Survey shows many Brits want religion kept out of politics

Survey shows many Brits want religion kept out of politics December 27, 2017

A new YouGov poll for the Times has found that a majority of people in the UK want religion kept out of politics and that bishops should not have an automatic right to sit in the of Lords.
According to the National Secular Society, around 1,700 people were questioned about their views on politicians allowing their religious beliefs to influence their political decisions and whether Church of England bishops should retain their guaranteed seats in the legislature.

Sixty-two percent said that no religious clerics should have “an automatic right to seats”. Only eight percent of people said the bishops should retain their seats. Twelve percent said leaders from other faiths should be added to sit alongside bishops as Lords Spiritual and 18 percent said they did not know.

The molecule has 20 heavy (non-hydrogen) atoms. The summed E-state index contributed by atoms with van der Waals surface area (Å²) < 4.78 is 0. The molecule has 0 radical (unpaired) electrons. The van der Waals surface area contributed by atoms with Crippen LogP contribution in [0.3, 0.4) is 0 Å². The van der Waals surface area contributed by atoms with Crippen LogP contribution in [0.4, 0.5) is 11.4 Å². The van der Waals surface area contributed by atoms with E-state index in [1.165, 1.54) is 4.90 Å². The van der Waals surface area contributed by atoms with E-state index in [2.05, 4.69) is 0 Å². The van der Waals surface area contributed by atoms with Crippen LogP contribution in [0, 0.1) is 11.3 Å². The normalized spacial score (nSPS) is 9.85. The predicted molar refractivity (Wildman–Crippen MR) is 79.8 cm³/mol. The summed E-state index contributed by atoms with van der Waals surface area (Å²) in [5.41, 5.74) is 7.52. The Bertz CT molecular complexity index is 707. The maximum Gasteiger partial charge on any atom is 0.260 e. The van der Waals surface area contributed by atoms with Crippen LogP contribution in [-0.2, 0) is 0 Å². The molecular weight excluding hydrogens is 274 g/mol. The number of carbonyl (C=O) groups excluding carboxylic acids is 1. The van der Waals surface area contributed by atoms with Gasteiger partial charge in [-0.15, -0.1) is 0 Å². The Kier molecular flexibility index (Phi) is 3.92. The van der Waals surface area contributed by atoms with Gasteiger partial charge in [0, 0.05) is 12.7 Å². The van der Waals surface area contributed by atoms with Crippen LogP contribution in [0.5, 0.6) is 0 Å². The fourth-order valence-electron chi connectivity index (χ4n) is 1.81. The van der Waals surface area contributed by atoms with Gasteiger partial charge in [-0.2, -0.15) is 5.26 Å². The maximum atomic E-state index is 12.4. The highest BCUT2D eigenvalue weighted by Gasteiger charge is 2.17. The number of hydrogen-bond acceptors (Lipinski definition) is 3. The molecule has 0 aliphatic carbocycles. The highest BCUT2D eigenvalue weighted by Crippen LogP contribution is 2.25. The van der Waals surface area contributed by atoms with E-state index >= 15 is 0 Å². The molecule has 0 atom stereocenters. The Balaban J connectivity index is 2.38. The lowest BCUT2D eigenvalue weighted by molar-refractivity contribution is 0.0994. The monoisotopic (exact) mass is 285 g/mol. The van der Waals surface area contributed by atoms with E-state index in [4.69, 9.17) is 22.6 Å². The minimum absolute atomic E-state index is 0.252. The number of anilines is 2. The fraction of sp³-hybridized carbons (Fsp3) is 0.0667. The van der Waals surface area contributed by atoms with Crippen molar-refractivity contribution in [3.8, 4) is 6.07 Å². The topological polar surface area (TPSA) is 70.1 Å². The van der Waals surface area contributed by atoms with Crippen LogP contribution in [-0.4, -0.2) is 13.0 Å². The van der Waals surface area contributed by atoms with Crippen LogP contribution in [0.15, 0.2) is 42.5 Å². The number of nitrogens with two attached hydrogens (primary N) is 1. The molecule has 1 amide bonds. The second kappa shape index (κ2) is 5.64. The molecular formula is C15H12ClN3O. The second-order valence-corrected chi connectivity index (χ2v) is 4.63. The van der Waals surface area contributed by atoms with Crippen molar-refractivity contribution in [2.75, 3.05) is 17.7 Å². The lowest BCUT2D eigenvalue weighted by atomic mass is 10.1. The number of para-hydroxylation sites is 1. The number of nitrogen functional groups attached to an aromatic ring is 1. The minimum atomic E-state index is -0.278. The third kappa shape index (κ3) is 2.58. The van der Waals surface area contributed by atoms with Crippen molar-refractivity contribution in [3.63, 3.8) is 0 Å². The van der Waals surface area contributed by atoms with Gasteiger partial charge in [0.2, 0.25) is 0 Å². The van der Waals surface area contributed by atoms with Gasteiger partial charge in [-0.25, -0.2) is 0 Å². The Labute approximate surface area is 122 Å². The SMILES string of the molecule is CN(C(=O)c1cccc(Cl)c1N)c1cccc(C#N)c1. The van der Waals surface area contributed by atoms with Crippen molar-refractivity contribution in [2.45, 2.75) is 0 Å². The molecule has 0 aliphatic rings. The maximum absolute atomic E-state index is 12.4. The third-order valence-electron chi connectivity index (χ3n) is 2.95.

Sixty-five percent of respondents thought that political figures should keep their religious beliefs separate from their decision making, with just 14 percent saying the opposite. The remaining 21 percent chose neither option or said they did not know.
The findings are in line with the recommendations of the National Secular Society’s Manifesto for Change, which urges a fundamental rethink of religion’s public role and specifically calls for an end to automatic seats “as of right” for religious clerics.
Responding the latest survey, National Secular Society chief executive, Stephen Evans, said: